Clean your barbecue before tackling the Christmas dinner
Before cooking your Christmas feast al fresco, make sure your barbecue is clean.
By James le Page
Test content team leader
A few years ago (and about 10 minutes before we had guests arriving) I walked outside to check on the roast. The thing was more fire than outdoor oven and it looked like the Aurora Borealis was situated in my barbecue.
I acted quickly to save the rapidly charring chicken – a few singed arm hairs and a fireball later, and the evening was back on track. However, it all could’ve been avoided if I’d cleaned the damn thing properly beforehand.
Why clean it?
A barbecue doesn’t need to be surgically clean. In my opinion, it only needs a light brushing in-between cooks on the grills to remove chunks of carbon. A lot of the flavour is contained within that not-so pristine surface, and I don’t want to lose it. But you do need to pay attention to what’s happening below the cooking surface. When grease and grime build up there, it’s a prime place that fires can start – exactly what caused my extra-crispy chook.
How you do it?
While cleaning is relatively easy, it’s also pretty gross. Take off the grill plate and expose the dark underworld of your barbie. Then it’s simply a matter of scraping the grease and grime away until you’re left with a relatively clean surface. Next brush down the burners and diffusers to get rid of any gunky build-up. Lastly, remove the detritus from the grease trap under the barbecue. I recommend lining the grease trap with tinfoil – it’ll make the job easier next time.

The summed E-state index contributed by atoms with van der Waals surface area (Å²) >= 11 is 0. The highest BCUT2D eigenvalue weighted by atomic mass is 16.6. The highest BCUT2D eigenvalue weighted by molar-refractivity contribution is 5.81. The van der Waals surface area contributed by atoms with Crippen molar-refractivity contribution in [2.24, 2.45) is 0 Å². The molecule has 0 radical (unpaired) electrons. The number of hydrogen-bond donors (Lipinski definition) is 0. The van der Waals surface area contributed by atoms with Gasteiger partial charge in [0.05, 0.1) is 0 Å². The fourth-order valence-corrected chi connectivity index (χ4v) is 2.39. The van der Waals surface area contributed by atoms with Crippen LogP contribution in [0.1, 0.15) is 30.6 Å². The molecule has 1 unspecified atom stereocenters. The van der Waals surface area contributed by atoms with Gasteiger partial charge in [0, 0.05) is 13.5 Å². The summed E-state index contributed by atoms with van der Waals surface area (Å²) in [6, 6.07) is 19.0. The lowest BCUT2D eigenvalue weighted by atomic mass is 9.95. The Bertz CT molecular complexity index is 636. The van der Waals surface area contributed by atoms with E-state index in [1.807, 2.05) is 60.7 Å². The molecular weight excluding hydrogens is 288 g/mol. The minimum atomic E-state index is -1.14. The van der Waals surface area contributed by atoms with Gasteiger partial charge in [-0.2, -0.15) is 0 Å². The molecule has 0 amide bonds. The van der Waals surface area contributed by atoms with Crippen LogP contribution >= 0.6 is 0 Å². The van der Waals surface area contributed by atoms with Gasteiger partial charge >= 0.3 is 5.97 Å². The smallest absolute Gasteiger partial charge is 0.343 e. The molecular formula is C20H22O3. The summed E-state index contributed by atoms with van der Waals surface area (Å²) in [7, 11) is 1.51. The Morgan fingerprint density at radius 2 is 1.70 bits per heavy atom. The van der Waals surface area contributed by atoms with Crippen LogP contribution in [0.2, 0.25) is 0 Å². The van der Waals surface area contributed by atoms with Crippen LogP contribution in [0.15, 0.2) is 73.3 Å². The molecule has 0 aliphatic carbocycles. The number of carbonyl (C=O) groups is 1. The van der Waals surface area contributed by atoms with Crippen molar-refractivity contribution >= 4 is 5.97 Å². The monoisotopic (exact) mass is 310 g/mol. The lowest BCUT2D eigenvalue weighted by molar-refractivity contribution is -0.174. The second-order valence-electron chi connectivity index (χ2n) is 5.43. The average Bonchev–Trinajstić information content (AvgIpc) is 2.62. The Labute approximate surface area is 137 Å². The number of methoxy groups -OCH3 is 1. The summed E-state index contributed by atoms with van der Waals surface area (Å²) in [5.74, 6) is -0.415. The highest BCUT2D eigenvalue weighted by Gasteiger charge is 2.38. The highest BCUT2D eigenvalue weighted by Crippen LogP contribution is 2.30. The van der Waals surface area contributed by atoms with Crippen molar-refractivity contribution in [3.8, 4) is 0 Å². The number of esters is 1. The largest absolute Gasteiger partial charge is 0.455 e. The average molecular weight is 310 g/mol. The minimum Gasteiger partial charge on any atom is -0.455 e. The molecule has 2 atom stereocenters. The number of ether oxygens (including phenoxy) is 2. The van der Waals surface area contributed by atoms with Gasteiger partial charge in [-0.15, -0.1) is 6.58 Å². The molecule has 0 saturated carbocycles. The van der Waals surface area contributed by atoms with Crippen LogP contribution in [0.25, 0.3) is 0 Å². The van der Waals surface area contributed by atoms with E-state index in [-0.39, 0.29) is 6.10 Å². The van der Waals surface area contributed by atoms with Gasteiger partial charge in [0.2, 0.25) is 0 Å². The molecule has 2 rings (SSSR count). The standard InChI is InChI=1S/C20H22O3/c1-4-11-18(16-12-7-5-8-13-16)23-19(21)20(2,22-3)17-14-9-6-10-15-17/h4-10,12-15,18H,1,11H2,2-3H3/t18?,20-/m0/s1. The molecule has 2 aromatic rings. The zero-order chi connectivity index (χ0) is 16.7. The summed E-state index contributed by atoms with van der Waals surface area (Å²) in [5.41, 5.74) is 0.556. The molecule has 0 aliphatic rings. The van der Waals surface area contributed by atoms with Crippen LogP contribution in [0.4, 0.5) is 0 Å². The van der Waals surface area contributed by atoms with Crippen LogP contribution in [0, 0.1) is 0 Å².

If you didn’t do all this before you packed the barbie away last year – be prepared to be presented with a microcosm of mould. While its nasty, it’s nothing a bit of scraping and subsequent heat won’t take care of.
Is your grill beyond a good clean?
Check online or in the store you bought it from for replacement parts. If you find your barbecue is past the point of no return, check our test results to help you decide on the best replacement to get your grilling kickstarted this summer.
How often you do it comes down to the amount of use it gets. I use mine to cook all my roasts, steaks and snags throughout the year – cooking outside also helps stop the house smelling like them for hours afterwards.
I brush and oil the grates before each use (you should too) and clean below the surface once a month. If you only use your grill a couple of times a year, you probably only need to clean below the grates before the first time you fire it up each summer. If you want to avoid a mouldy nightmare, do it before you pack it away to hibernate for winter.
On a side note, if you use a wire brush to clean your barbecue and you’re planning on using the same one as last year – don’t. Throw it away and get a new one. When they get old, they start dropping bristles and you don’t want to accidently eat one and have it poking your guts.
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